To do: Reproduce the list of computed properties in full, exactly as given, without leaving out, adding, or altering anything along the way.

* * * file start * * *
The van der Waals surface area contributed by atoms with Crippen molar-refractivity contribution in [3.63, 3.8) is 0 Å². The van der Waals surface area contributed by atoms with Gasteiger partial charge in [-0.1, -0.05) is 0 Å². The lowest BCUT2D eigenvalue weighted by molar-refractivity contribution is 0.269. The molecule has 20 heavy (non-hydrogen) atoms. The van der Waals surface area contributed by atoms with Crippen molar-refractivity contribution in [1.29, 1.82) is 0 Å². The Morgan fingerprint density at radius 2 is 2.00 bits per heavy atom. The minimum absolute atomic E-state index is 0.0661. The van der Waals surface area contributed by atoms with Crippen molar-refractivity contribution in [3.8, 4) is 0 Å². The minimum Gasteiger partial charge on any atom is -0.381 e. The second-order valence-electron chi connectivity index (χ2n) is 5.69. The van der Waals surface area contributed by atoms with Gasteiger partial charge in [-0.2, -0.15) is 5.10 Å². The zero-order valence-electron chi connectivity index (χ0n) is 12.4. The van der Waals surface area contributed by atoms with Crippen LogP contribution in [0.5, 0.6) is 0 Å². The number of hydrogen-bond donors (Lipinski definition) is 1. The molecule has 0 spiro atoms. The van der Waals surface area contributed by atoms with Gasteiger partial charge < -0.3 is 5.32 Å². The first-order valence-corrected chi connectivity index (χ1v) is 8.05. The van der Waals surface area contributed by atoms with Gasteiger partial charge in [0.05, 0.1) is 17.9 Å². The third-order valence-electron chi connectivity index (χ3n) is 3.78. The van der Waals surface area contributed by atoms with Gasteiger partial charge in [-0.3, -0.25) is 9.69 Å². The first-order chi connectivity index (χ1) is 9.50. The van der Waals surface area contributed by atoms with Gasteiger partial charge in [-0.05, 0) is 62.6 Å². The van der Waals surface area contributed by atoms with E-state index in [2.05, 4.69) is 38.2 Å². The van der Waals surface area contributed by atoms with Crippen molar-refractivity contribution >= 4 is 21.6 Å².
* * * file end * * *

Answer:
The van der Waals surface area contributed by atoms with Crippen molar-refractivity contribution in [3.63, 3.8) is 0 Å². The van der Waals surface area contributed by atoms with Gasteiger partial charge in [-0.1, -0.05) is 0 Å². The lowest BCUT2D eigenvalue weighted by molar-refractivity contribution is 0.269. The molecule has 20 heavy (non-hydrogen) atoms. The van der Waals surface area contributed by atoms with Crippen molar-refractivity contribution in [1.29, 1.82) is 0 Å². The Morgan fingerprint density at radius 2 is 2.00 bits per heavy atom. The minimum absolute atomic E-state index is 0.0661. The van der Waals surface area contributed by atoms with Crippen molar-refractivity contribution in [3.8, 4) is 0 Å². The minimum Gasteiger partial charge on any atom is -0.381 e. The second-order valence-electron chi connectivity index (χ2n) is 5.69. The van der Waals surface area contributed by atoms with Gasteiger partial charge in [-0.2, -0.15) is 5.10 Å². The zero-order valence-electron chi connectivity index (χ0n) is 12.4. The van der Waals surface area contributed by atoms with Crippen LogP contribution in [0.5, 0.6) is 0 Å². The number of hydrogen-bond donors (Lipinski definition) is 1. The molecule has 0 spiro atoms. The van der Waals surface area contributed by atoms with Gasteiger partial charge < -0.3 is 5.32 Å². The first-order valence-corrected chi connectivity index (χ1v) is 8.05. The van der Waals surface area contributed by atoms with Gasteiger partial charge in [0.05, 0.1) is 17.9 Å². The third-order valence-electron chi connectivity index (χ3n) is 3.78. The van der Waals surface area contributed by atoms with Gasteiger partial charge in [-0.3, -0.25) is 9.69 Å². The first-order chi connectivity index (χ1) is 9.50. The van der Waals surface area contributed by atoms with Gasteiger partial charge in [-0.05, 0) is 62.6 Å². The van der Waals surface area contributed by atoms with E-state index in [2.05, 4.69) is 38.2 Å². The van der Waals surface area contributed by atoms with Crippen molar-refractivity contribution >= 4 is 21.6 Å².